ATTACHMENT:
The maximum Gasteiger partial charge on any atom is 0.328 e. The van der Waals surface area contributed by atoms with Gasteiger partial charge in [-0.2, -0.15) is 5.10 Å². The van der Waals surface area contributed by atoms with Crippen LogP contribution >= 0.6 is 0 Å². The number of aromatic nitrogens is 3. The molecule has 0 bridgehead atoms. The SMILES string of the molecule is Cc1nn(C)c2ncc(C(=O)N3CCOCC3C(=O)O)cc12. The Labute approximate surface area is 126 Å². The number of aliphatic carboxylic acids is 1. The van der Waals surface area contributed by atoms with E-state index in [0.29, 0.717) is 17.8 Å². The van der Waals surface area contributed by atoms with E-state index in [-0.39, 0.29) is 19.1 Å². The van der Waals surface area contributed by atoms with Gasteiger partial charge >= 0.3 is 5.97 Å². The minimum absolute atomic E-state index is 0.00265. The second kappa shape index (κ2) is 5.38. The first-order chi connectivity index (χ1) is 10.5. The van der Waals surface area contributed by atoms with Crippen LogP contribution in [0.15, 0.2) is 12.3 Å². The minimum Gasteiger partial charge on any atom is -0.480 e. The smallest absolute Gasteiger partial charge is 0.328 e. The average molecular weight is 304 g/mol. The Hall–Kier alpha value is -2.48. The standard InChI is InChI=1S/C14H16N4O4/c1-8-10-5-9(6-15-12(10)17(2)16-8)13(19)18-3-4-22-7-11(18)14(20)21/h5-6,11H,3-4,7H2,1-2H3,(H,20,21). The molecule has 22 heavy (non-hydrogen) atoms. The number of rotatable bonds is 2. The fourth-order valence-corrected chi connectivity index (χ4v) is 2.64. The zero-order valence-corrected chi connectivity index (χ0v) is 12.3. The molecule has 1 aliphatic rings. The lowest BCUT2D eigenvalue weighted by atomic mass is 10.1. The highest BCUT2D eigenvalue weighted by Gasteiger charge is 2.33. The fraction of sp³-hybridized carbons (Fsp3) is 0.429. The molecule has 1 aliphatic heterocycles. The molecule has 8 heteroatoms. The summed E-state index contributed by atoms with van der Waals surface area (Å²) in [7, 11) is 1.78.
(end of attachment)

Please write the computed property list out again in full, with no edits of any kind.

The maximum Gasteiger partial charge on any atom is 0.328 e. The van der Waals surface area contributed by atoms with Gasteiger partial charge in [-0.2, -0.15) is 5.10 Å². The van der Waals surface area contributed by atoms with Crippen LogP contribution >= 0.6 is 0 Å². The number of aromatic nitrogens is 3. The molecule has 0 bridgehead atoms. The SMILES string of the molecule is Cc1nn(C)c2ncc(C(=O)N3CCOCC3C(=O)O)cc12. The Labute approximate surface area is 126 Å². The number of aliphatic carboxylic acids is 1. The van der Waals surface area contributed by atoms with E-state index in [0.29, 0.717) is 17.8 Å². The van der Waals surface area contributed by atoms with E-state index in [-0.39, 0.29) is 19.1 Å². The van der Waals surface area contributed by atoms with Gasteiger partial charge >= 0.3 is 5.97 Å². The minimum absolute atomic E-state index is 0.00265. The second kappa shape index (κ2) is 5.38. The first-order chi connectivity index (χ1) is 10.5. The van der Waals surface area contributed by atoms with Crippen LogP contribution in [0.15, 0.2) is 12.3 Å². The minimum Gasteiger partial charge on any atom is -0.480 e. The smallest absolute Gasteiger partial charge is 0.328 e. The average molecular weight is 304 g/mol. The Hall–Kier alpha value is -2.48. The standard InChI is InChI=1S/C14H16N4O4/c1-8-10-5-9(6-15-12(10)17(2)16-8)13(19)18-3-4-22-7-11(18)14(20)21/h5-6,11H,3-4,7H2,1-2H3,(H,20,21). The molecule has 22 heavy (non-hydrogen) atoms. The number of rotatable bonds is 2. The fourth-order valence-corrected chi connectivity index (χ4v) is 2.64. The zero-order valence-corrected chi connectivity index (χ0v) is 12.3. The molecule has 1 aliphatic rings. The lowest BCUT2D eigenvalue weighted by atomic mass is 10.1. The highest BCUT2D eigenvalue weighted by Gasteiger charge is 2.33. The fraction of sp³-hybridized carbons (Fsp3) is 0.429. The molecule has 1 aliphatic heterocycles. The molecule has 8 heteroatoms. The summed E-state index contributed by atoms with van der Waals surface area (Å²) in [7, 11) is 1.78.